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Re: ISSUE: MUST a client wait for 100 when doing PUT or POST requests?

From: Roy T. Fielding <fielding@kiwi.ICS.UCI.EDU>
Date: Tue, 10 Jun 1997 15:22:33 -0700
To: http-wg@cuckoo.hpl.hp.com
Message-Id: <9706101522.aa10754@paris.ics.uci.edu>
X-Mailing-List: <http-wg@cuckoo.hpl.hp.com> archive/latest/3471
The spec is supposed to only use uppercase MUST and SHOULD for
interoperability requirements.  There are many examples where that
is not the case now, but following bad examples is not a goal.

The *choice* of whether or not the client waits for the 100 response
is not an interoperability requirement.  If an application has reason
to expect that the server will accept the request and read the incoming
data before closing (as is the case for existing POST requests to a
CGI script) or if the application doesn't mind receiving a reset and
repeating the request at a slower rate the second time, then it does
not need to wait for the 100.  If, however, it is an application that
wants to test the waters before diving in, then it can wait for the 100.
Neither case impacts the interoperability between client and server.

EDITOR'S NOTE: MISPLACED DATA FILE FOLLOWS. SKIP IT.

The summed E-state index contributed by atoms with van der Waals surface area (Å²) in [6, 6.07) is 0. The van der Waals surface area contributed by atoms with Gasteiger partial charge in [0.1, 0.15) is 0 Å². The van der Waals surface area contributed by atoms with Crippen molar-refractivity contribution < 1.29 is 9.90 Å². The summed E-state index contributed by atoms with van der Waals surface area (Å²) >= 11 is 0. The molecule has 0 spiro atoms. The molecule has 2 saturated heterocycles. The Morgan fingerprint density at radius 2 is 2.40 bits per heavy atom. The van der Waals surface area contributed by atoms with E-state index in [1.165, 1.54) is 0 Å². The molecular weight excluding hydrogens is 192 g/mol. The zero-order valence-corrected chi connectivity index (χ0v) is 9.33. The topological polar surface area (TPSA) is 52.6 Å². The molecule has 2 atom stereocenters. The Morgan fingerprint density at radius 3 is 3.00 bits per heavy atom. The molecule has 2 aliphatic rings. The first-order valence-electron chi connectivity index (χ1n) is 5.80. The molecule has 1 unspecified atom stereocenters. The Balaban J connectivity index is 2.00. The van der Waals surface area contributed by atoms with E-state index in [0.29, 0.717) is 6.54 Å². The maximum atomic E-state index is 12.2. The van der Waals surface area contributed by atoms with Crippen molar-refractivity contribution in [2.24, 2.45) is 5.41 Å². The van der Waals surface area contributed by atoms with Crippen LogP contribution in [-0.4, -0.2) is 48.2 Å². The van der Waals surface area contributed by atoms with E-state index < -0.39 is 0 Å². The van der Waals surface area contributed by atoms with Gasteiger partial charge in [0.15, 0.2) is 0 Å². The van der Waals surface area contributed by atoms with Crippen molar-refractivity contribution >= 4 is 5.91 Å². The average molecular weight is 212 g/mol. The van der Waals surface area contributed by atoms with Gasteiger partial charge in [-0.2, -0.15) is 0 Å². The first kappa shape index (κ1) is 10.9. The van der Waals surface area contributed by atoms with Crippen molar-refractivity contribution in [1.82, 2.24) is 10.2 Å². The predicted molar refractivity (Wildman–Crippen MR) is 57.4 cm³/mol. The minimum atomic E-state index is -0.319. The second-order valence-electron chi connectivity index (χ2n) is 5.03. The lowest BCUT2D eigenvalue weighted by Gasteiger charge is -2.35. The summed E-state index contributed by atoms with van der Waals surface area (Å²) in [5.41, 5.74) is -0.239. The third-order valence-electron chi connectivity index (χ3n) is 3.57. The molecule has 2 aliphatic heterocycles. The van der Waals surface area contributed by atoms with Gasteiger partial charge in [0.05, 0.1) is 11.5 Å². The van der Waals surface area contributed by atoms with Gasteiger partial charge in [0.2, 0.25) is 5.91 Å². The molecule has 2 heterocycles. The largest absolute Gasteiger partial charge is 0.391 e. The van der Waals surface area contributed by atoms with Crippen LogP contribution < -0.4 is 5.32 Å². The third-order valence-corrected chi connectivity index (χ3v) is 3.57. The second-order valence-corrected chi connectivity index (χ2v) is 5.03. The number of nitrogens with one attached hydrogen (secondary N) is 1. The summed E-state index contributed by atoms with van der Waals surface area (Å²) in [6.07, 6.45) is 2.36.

This does not need to be in the protocol spec because they are decisions
made according to the nature of the application and the context of
the request.  A distributed coke machine has different requirements
from a workstation-based browser which has different requirements from
a PDA talking to a wireless station-proxy.  How an application determines
its own requirements is not our concern.

The only interoperability requirement is that the server always respond
with 100 if it receives a request indicating a message body.  This
requirement exists because, without it, the client would never have
a choice, and thus some types of information systems would not be possible
using HTTP.

Received on Tuesday, 10 June 1997 15:49:12 UTC

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